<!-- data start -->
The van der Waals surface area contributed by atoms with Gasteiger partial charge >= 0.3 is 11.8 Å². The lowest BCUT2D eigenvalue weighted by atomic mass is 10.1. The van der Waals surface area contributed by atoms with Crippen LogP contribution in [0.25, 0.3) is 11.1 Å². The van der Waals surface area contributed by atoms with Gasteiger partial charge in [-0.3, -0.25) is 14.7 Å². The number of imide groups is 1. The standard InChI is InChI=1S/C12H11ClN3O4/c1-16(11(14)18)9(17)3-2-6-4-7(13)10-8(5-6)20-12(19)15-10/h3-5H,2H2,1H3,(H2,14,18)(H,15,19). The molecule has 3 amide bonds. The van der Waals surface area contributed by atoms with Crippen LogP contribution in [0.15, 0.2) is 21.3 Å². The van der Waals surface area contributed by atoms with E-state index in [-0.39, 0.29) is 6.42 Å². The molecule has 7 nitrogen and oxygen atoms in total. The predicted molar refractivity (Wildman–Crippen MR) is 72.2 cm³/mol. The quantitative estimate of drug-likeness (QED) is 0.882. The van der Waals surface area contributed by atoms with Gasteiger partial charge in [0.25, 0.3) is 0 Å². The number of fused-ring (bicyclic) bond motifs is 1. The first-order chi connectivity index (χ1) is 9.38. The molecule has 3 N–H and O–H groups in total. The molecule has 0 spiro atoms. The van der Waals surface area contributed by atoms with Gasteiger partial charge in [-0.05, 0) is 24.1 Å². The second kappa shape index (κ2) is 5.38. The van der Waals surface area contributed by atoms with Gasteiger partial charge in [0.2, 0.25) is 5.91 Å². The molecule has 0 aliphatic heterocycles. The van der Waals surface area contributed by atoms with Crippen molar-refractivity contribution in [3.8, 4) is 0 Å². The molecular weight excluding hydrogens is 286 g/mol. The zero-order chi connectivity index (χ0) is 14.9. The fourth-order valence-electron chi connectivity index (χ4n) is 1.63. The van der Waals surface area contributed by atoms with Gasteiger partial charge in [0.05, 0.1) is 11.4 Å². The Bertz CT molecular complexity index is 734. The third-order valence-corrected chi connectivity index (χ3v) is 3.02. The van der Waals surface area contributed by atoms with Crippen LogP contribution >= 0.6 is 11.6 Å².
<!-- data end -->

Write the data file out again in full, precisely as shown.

The van der Waals surface area contributed by atoms with Gasteiger partial charge >= 0.3 is 11.8 Å². The lowest BCUT2D eigenvalue weighted by atomic mass is 10.1. The van der Waals surface area contributed by atoms with Crippen LogP contribution in [0.25, 0.3) is 11.1 Å². The van der Waals surface area contributed by atoms with Gasteiger partial charge in [-0.3, -0.25) is 14.7 Å². The number of imide groups is 1. The standard InChI is InChI=1S/C12H11ClN3O4/c1-16(11(14)18)9(17)3-2-6-4-7(13)10-8(5-6)20-12(19)15-10/h3-5H,2H2,1H3,(H2,14,18)(H,15,19). The molecule has 3 amide bonds. The van der Waals surface area contributed by atoms with Crippen LogP contribution in [0.15, 0.2) is 21.3 Å². The van der Waals surface area contributed by atoms with E-state index in [-0.39, 0.29) is 6.42 Å². The molecule has 7 nitrogen and oxygen atoms in total. The predicted molar refractivity (Wildman–Crippen MR) is 72.2 cm³/mol. The quantitative estimate of drug-likeness (QED) is 0.882. The van der Waals surface area contributed by atoms with Gasteiger partial charge in [0.25, 0.3) is 0 Å². The number of fused-ring (bicyclic) bond motifs is 1. The first-order chi connectivity index (χ1) is 9.38. The molecule has 3 N–H and O–H groups in total. The molecule has 0 spiro atoms. The van der Waals surface area contributed by atoms with Gasteiger partial charge in [-0.05, 0) is 24.1 Å². The second kappa shape index (κ2) is 5.38. The van der Waals surface area contributed by atoms with Gasteiger partial charge in [0.2, 0.25) is 5.91 Å². The molecule has 0 aliphatic heterocycles. The van der Waals surface area contributed by atoms with Crippen molar-refractivity contribution in [3.8, 4) is 0 Å². The molecular weight excluding hydrogens is 286 g/mol. The zero-order chi connectivity index (χ0) is 14.9. The fourth-order valence-electron chi connectivity index (χ4n) is 1.63. The van der Waals surface area contributed by atoms with Gasteiger partial charge in [0.05, 0.1) is 11.4 Å². The Bertz CT molecular complexity index is 734. The third-order valence-corrected chi connectivity index (χ3v) is 3.02. The van der Waals surface area contributed by atoms with Crippen LogP contribution >= 0.6 is 11.6 Å².